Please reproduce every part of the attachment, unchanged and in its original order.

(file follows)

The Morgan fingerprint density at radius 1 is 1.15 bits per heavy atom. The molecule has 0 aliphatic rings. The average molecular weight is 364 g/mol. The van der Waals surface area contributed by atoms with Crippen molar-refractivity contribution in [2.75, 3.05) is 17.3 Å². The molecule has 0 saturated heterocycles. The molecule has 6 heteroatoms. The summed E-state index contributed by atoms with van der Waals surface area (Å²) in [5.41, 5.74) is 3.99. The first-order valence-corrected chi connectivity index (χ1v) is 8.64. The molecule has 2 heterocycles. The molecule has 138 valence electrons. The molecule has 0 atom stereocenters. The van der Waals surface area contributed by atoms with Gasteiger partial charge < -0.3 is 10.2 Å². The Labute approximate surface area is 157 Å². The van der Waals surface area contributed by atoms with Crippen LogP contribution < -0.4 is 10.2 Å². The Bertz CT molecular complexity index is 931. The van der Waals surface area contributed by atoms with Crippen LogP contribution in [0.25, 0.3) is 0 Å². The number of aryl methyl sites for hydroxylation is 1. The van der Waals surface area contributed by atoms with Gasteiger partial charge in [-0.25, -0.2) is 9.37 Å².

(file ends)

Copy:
The Morgan fingerprint density at radius 1 is 1.15 bits per heavy atom. The molecule has 0 aliphatic rings. The average molecular weight is 364 g/mol. The van der Waals surface area contributed by atoms with Crippen molar-refractivity contribution in [2.75, 3.05) is 17.3 Å². The molecule has 0 saturated heterocycles. The molecule has 6 heteroatoms. The summed E-state index contributed by atoms with van der Waals surface area (Å²) in [5.41, 5.74) is 3.99. The first-order valence-corrected chi connectivity index (χ1v) is 8.64. The molecule has 2 heterocycles. The molecule has 138 valence electrons. The molecule has 0 atom stereocenters. The van der Waals surface area contributed by atoms with Gasteiger partial charge < -0.3 is 10.2 Å². The Labute approximate surface area is 157 Å². The van der Waals surface area contributed by atoms with Crippen LogP contribution < -0.4 is 10.2 Å². The Bertz CT molecular complexity index is 931. The van der Waals surface area contributed by atoms with Crippen LogP contribution in [0.25, 0.3) is 0 Å². The number of aryl methyl sites for hydroxylation is 1. The van der Waals surface area contributed by atoms with Gasteiger partial charge in [-0.25, -0.2) is 9.37 Å².